A broken neck is one of the most serious injuries you can suffer. When you break your neck, you could suffer catastrophic side effects like permanent paralysis. Even if you receive emergency attention to prevent a spinal cord injury, you can still suffer permanent neck injuries that disable you and diminish your quality of life.
As a result of a broken neck, you may need to take several weeks or months to recover. You may require physical therapy. Depending on the structural damage to your neck, you might need to change jobs or quit working altogether.
If you suffered a broken neck, it is critical to learn more about this injury and what you can do if it was caused by another party’s negligence.
Table of Contents
- What Is The Function Of Your Cervical Spine?
- How Can A Broken Neck Happen?
- What Are The Effects Of A Neck Fracture?
- What Complications Can Result From A Neck Fracture?
- What Compensation Can You Seek For A Broken Neck?
What Is The Function Of Your Cervical Spine?
The spine has three sections. The cervical spine supports your head and neck, while the thoracic spine attaches to your ribs and supports your chest. The lumbar spine sits in your lower back and transfers your body weight to your hips and legs.
The cervical spine includes seven vertebrae. The vertebrae of the cervical spine bear the numbers C1 through C7. C1 sits directly below the skull. C7 sits just above the shoulders.
These bones have a cylindrical body and several protrusions called processes. They stack on top of each other to form a strong column. But they also flex and bend to allow you to turn and bow your head.
Your spinal cord runs through the spinal canal and carries all nerve signals that travel between the brain and the body. These signals tell your brain about your environment and control your body’s responses.
The spinal cord branches out into pairs of nerve roots at each vertebra. You have eight pairs of cervical nerve roots. The top cervical nerve root pair branches above the C1 vertebra, while the lowest cervical nerve root pair branches below the C7 vertebra.
Fibrous disks sit between the vertebrae. The disks have a tough outer annulus fibrosus and a soft inner nucleus pulposus. These disks cushion the cervical spine so that the vertebrae do not crash into each other as you sit, stand or walk. They also provide a smooth surface so you can turn your head without your vertebrae grinding.
How Can A Broken Neck Happen?
A broken neck happens when you fracture one or more cervical vertebrae. This can happen in a few ways:
Almost everyone is familiar with a neck fracture caused by hyperextension. This fracture can happen in construction accidents where the victim’s head and neck get tangled in a rope or cord during a fall.
Compression happens when your head gets forced into your neck. With enough force, the vertebrae can fracture. These types of fractures can happen when something falls on your head. They can also happen when you fall from an elevated height onto your head.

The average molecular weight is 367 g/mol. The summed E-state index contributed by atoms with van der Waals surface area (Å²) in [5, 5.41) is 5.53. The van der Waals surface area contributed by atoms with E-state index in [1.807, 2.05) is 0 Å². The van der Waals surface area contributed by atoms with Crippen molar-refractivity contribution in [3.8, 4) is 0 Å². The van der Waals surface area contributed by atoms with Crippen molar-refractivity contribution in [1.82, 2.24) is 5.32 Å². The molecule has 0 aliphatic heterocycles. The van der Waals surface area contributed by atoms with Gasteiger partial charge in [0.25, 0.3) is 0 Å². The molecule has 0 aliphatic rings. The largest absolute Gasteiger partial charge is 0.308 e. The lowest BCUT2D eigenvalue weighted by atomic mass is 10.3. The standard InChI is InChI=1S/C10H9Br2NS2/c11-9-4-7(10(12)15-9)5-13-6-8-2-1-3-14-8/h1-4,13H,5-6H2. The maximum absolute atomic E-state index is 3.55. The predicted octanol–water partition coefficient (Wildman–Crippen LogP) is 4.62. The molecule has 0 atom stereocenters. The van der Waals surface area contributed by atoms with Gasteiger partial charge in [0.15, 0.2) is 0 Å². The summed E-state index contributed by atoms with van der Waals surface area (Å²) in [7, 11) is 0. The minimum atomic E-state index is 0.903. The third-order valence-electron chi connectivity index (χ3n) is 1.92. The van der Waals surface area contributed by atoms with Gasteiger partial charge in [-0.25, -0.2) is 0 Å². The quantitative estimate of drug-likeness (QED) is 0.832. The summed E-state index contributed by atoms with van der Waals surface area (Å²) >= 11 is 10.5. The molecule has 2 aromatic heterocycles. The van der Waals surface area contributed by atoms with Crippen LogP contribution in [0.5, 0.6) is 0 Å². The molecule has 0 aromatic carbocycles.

Your cervical spine can fracture when an object strikes your neck. The impact can fracture your spine’s processes. For example, you could fracture your neck in a slip-and-fall accident if you fall backward and strike your neck on the ground.
A rapid acceleration or deceleration of your body can cause your head to whip forward and backward. A head generally weighs up to 11 pounds, so the whipping forces can cause powerful compression and hyperextension forces on the cervical spine.
A common source of these types of neck fractures comes from the whipping motion you experience in a car accident.
What Are The Effects Of A Neck Fracture?
A neck fracture can destabilize your neck. The bodies of the vertebrae support the weight of your head. When they fracture, they can no longer support your head without fragmenting.
The spinous process provides anchor points for the ligaments that hold your vertebrae together. When an accident fractures a process, you lose the support that holds a vertebra in place. It can dislocate as a result.
You will almost always know when you have broken your neck.
Common symptoms of a neck fracture include:
- Inability to move your head
- Loss of feeling in your body
- Paralysis of your arms or legs
If you experience these symptoms, you need immediate emergency attention. Paramedics will try to stabilize your neck with a neck brace and backboard. By immobilizing your neck, paramedics can reduce the risk of a spinal cord injury.
What Complications Can Result From A Neck Fracture?
The forces that produce neck fractures can also cause:
Compression of your disks can cause them to herniate. When you fracture a cervical vertebra, you can also damage the disk next to it. Even after your vertebra heals, the damaged disk can press on the nearest nerve root, causing pain and other symptoms.
Spinal Cord Injury
A spinal cord injury happens when bone fragments or a dislocated vertebra severs the spinal cord. A severed spinal cord at the C1 or C2 vertebrae will almost always cause death because these nerve roots control the chest muscles necessary for breathing.
A severed spinal cord at the C3 through C7 vertebrae can cause partial or total paralysis in all four limbs, depending on the severity of the damage to the spinal cord.
What Compensation Can You Seek For A Broken Neck?
If you suffered a broken neck due to someone else’s actions, you may be able to pursue a personal injury claim. The compensation you recover can cover your economic and noneconomic losses.
A broken neck can produce severe, permanent disabilities, including quadriplegia. The compassionate team at Mathys & Schneid Personal Injury Lawyers can help. With 75 years of combined experience, we have recovered over $150 million in compensation for Illinois injury victims. Contact Mathys & Schneid Personal Injury Lawyers for a free consultation to discuss your broken neck and the compensation you can seek for it today.